The Bjarke Ingels Group (BIG) never fails to impress with its imaginative architectural projects, and this newly completed museum in Switzerland is no exception. Located in the small village of Le Brassus, Museé Atelier Audemars Piguet is one of the firm’s most striking buildings yet, rising out of the earth in a grassy spiral.

This spiraling, grassy surface makes up the new Museé Atelier Audemars Piguet's rooftop.

Located adjacent to the original Audemars Piguet watch workshop where founders Jules Louis Audemars and Edward Auguste Piguet began their business in 1875, the new facility offers exhibition, workshop, and archive space for the brand. The interior rooms are divided by glass walls so daylight can penetrate all the way through its partially subterranean interiors.

The structure is part of a larger renovation of that preexisting building, which itself is set to become a hotel. The architects excavated the hillside to insert the spiraling museum and backfilled it to make it seem like a natural extension of the earth, puncturing it with large skylights on three sides. The green roof of the building is also a walkable ramp, allowing visitors to explore the entire property from an unusual vantage point.

The new museum is surrounded (quite literally) by greenery on all sides.

A protective honeycomb shade screen keeps the museum's exposed interiors cool and shaded at all times.

The shape, naturally, is inspired by the tiny spiraling springs found inside watches that conduct energy from the battery. Each level of the outer glass walls is equipped with a honeycomb-shaped shade screen to help regulate interior temperatures, but of course, the earth-sheltered nature of the building helps, too.

“Musée Atelier Audemars Piguet will be located among the historical complex of workshops and factories in Le Brassus in the heart of La Vallée de Joux,” BIG explains. “Its organization and architecture will embody the core values of Audemars Piguet. It must be characterized by the independent spirit of the family-owned company that has retained autonomy over the years, making it a game-changing innovator in a field governed by rules and traditions.”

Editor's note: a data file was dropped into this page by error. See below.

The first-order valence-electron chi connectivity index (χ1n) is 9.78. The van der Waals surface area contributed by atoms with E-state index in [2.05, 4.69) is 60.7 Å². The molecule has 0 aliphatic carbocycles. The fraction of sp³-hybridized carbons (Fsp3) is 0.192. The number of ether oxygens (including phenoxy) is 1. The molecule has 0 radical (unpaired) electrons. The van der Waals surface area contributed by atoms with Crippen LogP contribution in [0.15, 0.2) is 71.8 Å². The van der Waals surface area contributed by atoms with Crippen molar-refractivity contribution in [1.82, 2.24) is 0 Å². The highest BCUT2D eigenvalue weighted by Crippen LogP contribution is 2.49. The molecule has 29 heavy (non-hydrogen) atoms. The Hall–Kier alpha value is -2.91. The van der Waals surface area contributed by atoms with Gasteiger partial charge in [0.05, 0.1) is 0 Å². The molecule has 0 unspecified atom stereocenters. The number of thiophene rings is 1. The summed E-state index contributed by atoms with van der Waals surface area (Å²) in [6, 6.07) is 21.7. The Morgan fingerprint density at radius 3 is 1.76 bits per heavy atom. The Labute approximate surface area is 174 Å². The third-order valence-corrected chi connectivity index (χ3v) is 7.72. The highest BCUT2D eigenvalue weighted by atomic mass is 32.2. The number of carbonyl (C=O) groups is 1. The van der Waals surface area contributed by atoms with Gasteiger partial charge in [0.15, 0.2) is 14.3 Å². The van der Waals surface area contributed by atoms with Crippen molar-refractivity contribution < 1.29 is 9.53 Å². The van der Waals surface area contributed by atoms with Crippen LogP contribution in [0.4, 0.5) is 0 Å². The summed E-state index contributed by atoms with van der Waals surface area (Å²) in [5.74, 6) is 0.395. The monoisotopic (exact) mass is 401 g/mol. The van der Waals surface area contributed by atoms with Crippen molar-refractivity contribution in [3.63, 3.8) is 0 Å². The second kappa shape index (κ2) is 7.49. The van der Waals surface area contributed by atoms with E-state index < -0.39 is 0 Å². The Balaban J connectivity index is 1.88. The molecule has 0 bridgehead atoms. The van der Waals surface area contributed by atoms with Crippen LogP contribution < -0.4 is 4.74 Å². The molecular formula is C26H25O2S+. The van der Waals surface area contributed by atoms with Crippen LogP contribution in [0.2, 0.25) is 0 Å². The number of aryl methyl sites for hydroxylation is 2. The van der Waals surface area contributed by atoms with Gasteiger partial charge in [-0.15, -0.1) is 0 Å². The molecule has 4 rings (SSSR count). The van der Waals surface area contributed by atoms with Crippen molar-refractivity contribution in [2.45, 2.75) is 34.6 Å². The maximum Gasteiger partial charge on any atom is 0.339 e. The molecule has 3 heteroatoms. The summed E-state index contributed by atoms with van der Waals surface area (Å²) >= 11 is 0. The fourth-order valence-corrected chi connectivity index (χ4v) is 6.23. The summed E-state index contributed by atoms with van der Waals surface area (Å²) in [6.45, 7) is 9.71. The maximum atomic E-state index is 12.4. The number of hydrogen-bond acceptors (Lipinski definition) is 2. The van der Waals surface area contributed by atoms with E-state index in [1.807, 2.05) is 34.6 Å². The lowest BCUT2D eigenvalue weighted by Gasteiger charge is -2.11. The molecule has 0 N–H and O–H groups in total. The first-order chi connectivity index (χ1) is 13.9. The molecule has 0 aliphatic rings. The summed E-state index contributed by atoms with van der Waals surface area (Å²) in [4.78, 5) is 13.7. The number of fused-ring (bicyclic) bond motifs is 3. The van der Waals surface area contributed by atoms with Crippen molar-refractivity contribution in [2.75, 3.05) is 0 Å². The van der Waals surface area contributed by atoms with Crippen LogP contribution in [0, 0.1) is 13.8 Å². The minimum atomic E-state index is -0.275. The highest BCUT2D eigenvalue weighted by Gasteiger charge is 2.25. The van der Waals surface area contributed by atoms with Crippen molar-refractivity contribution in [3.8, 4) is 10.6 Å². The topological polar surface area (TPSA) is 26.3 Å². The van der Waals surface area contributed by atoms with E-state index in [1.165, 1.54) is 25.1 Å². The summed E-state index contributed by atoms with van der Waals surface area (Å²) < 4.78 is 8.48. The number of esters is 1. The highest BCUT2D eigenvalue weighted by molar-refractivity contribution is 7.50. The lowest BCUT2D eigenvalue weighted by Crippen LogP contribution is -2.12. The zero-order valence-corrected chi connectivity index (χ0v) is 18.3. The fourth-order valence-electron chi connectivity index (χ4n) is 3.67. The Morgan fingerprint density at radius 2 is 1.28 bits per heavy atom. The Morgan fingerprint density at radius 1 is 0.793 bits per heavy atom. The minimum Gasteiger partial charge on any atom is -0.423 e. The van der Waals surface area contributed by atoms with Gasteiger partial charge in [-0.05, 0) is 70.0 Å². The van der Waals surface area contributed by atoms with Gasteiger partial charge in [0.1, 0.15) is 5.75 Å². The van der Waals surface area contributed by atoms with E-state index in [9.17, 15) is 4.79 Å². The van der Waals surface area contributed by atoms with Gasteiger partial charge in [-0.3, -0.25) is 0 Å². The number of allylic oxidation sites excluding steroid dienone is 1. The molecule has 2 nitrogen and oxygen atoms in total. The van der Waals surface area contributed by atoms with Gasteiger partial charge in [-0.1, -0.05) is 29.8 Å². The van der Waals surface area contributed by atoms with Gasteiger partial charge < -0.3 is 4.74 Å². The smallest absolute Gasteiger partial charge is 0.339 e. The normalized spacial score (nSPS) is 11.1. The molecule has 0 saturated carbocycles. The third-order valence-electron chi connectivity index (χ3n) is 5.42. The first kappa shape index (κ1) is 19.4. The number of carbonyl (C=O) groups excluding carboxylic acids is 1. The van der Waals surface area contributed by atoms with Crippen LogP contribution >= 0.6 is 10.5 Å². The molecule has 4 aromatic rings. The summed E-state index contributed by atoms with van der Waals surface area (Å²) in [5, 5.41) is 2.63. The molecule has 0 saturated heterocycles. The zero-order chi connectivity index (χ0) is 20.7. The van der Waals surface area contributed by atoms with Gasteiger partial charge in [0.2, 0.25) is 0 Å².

During the winter, the spiraling structure gets covered in white snow.

“It must be rooted in the heritage of watchmaking in La Vallée de Joux, which goes back centuries and is nested in the nature and culture of the place and the people of the valley. And finally, it must incorporate the inner tension that characterizes Audemars Piguet and resonates throughout the brand, the craft, and the designs as captured in the motto: to break the rules you must first master them.”

“In watchmaking, a lot of the disciplines are what you could call getting the maximum amount of impact with a minimum amount of material,” says BIG principal and founder Bjarke Ingels. “The idea is similar to this structure, and how the glass carries the entire roof over our heads…the museum is almost like an open work. Nothing is hidden, all the elements that you see are performing and part of the narrative, gently curving concentric circles.”

The exhibitions space inside the newly completed Museé Atelier Audemars Piguet is swank and modern.

Specialized workshop spaces inside the Museum allow artists to teach and hone their repsective crafts.

The BIG-designed Museé Atelier Audemars Piguet seems almost alien compared to the traditional structures around it.

Once complete sometime this summer, the 75,350-square-foot Hôtel des Horlogers will give guests the chance to peer into the workshop. Guest rooms are directly accessible from any of five zig-zagging slabs creating an exterior path along the front facade in a reference to nearby ski trails. The hotel will also include a conference center, bar, and spa.